Opinion Filed May 22, 1928.
1. Judgment — Torts — Liability of Joint Tort-Feasors — Effect of Compromise and Release of One — Right to Sue and Recover Judgment Against Any or All, but Only One Satisfaction of Claim.
Where several persons jointly commit a wrong resulting in injury to another, the liability against such joint wrongdoers to the person injured is joint and several, and a compromise of the claim and a release as to one will not operate to release the others unless such was the intention; and in such case the injured party may sue all or any of them in a single action, or he may sue them separately; but, although several judgments may be thus obtained, there can be but one satisfaction, and the acceptance of payment in full upon the judgment obtained against one of such persons will operate as a bar to the further prosecution of actions for the same injury against any of the others.
2. Same — Splitting Cause of Action not Permitted — Recovery Against One Tort-Feasor for Part of Damages Bar to Further Claim Against Others.
Although several separate suits may be brought for a joint liability, yet, where the injury is an entirety, the damage resulting therefrom cannot be apportioned among the wrongdoers, nor divided into separate demands; and where the injured party sues one of the wrongdoers, and demands only a part of the damage which he suffered by the injury, a recovery and satisfaction therein will operate as a bar to any further claim of damages against the others.
3. Same — Contribution — One Tort-Feasor Discharging Liability not Entitled to Contribution from Others.
Where the concurring active negligence of two persons causes injury to a third, and one of the wrongdoers is sued and judgment obtained, and, by reason of such judgment, is compelled to discharge the liability thereby incurred, no contribution or indemnity can be had by the person so discharging such liability.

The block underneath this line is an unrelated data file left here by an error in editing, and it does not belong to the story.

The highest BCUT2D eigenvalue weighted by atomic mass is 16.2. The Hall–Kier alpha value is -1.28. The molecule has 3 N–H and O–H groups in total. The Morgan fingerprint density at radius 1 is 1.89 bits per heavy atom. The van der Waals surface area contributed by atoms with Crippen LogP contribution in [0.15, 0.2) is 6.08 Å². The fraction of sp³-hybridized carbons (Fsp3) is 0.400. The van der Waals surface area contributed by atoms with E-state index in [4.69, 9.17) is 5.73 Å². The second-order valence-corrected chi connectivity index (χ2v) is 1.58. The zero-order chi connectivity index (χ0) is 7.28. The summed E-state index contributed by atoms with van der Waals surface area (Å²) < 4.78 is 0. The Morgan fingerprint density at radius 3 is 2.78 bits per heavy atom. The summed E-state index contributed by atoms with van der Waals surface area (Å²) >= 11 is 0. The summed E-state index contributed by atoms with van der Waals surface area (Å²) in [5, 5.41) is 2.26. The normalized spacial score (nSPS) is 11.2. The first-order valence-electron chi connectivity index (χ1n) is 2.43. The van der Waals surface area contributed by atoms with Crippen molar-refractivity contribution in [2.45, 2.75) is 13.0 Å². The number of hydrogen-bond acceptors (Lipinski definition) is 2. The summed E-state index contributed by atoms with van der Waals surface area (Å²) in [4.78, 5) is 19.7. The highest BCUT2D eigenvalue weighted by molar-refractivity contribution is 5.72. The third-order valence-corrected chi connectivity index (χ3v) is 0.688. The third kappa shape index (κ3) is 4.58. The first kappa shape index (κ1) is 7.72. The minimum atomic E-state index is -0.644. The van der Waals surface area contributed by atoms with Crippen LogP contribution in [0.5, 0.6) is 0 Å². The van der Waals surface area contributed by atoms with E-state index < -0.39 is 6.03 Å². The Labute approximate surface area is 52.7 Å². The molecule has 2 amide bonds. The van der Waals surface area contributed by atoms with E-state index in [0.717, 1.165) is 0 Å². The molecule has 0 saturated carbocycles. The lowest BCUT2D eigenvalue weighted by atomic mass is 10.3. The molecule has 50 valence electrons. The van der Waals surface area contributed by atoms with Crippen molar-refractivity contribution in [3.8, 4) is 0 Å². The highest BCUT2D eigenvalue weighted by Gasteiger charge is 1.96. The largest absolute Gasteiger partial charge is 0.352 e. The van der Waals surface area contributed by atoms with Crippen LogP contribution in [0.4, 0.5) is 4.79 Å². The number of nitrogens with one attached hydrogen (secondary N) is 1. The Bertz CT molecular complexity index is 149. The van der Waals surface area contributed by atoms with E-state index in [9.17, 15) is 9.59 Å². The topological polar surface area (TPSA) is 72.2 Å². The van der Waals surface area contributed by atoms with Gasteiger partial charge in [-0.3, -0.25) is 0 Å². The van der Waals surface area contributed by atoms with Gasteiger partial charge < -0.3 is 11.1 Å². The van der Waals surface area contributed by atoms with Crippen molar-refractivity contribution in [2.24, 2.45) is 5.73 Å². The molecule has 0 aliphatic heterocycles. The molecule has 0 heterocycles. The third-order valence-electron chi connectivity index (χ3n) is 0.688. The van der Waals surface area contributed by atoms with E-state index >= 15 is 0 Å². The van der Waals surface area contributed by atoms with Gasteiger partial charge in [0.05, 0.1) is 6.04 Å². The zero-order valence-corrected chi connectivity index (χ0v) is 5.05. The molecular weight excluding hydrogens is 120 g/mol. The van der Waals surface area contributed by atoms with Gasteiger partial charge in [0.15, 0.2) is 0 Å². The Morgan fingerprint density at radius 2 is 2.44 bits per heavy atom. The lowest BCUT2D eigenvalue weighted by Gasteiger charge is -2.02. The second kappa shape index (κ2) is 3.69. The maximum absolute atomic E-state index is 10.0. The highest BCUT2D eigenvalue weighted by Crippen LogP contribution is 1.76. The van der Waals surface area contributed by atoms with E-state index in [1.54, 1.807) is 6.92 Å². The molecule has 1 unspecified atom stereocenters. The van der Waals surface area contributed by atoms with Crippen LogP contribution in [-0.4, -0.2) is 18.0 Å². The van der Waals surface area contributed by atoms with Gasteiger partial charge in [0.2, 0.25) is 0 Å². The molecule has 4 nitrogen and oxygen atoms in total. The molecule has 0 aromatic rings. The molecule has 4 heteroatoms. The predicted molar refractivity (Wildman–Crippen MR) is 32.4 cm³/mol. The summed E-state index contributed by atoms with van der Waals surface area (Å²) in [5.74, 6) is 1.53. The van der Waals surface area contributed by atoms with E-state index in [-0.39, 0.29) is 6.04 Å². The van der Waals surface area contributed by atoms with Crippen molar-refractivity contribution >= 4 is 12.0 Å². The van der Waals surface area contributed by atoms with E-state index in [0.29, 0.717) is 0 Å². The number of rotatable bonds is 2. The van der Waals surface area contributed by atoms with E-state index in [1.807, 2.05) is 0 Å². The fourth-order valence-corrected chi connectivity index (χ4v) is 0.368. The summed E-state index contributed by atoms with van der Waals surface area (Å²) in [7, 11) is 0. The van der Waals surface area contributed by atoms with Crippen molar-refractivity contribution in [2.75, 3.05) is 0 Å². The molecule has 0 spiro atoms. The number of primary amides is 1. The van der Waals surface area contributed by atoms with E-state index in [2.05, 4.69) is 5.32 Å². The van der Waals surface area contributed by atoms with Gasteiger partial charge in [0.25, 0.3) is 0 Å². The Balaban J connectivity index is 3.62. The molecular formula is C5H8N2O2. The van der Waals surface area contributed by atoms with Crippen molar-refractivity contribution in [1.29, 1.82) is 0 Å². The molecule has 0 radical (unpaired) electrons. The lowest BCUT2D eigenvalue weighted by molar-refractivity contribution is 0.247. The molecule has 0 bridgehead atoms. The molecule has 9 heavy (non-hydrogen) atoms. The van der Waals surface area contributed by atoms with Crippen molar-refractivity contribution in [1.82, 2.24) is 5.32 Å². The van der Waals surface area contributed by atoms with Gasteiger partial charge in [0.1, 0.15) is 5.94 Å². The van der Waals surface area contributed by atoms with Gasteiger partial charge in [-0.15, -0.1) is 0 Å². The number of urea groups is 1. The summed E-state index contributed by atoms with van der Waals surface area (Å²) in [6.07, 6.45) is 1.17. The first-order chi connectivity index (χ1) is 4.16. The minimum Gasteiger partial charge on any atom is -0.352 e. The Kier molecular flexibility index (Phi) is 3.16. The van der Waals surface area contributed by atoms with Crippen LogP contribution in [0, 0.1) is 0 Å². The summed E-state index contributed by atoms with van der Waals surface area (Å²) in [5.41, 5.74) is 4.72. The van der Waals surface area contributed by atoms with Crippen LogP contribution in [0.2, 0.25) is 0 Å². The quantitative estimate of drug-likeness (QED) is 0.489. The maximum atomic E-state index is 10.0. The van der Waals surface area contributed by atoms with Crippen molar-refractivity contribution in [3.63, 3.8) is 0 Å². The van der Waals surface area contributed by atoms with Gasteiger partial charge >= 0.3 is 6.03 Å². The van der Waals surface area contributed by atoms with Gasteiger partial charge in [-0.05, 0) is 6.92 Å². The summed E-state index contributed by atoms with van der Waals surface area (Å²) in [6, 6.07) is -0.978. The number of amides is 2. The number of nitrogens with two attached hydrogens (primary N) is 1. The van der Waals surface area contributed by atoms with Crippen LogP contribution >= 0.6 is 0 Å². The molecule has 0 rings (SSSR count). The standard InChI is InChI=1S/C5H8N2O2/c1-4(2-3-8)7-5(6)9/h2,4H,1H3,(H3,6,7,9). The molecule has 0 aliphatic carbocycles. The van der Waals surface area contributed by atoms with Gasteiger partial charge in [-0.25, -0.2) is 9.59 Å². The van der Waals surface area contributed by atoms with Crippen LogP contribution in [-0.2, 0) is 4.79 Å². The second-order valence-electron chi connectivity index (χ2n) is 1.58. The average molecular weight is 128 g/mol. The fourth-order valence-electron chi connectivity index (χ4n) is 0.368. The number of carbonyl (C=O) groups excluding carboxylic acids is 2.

Commissioners' Opinion, Division No. 2.
Error from District Court, Oklahoma County; Sam Hooker, Judge.
Action by Frances Cain and others against the Quannah Light Ice Company for damages. Judgment for defendant, and plaintiff appeals. Affirmed.
W. C. Austin, L. P. Oldham, Adelbert Brown, and Gordon Stater, for plaintiffs in error.
Ross Thurman, for defendant in error.
This is an action originally brought in the district court of Oklahoma county by Frances Cain, widow of C. H. Cain, deceased, in her own behalf and on behalf of her minor children, against the Quannah Light Ice Company, to recover damages because of the death of her husband. The Hartford Accident Indemnity Company was also made a party plaintiff.
The deceased met his death at Eldorado, July 6, 1923, while engaged as an employee of the United States Gypsum Company, in pulling a switch to cut off the electric current at a transformer and substation owned and operated by the said Gypsum Company, in connection with its business. This station was constructed by the defendant under a contract with the Gypsum Company. The plaintiff alleges that this substation was negligently constructed, and constructed in such manner as to become highly dangerous to third persons.
It is alleged by the plaintiff, Hartford Accident Indemnity Company, that it paid plaintiff the sum of $5,000 on her claim by reason of its liability on an indemnity policy carried by the Gypsum Company, for the benefit of its employees; that by reason of having made such payment, it is entitled, under the law and the terms of its policy, to subrogation, and on this theory entitled to recover from the defendant the sum so paid.
The defendant denies liability, and pleads that the plant was constructed under contract with the Gypsum Company, and constructed, in all respects, in accordance with the contract and as demanded by the Gypsum Company; that the same was completed and accepted by the Gypsum Company several weeks prior to the accident; that, if liability exists, the said Gypsum Company is alone liable.
The defendant further pleads that, prior to the filing of this suit against it, the plaintiff filed her suit in the district court of Jackson county against the Gypsum Company, in which suit she claimed her entire damage to be the sum of $7,500; that in said suit she recovered judgment against the said company in the said sum, and has received payment in full thereon, and satisfied the judgment; that by reason thereof, she cannot maintain this action.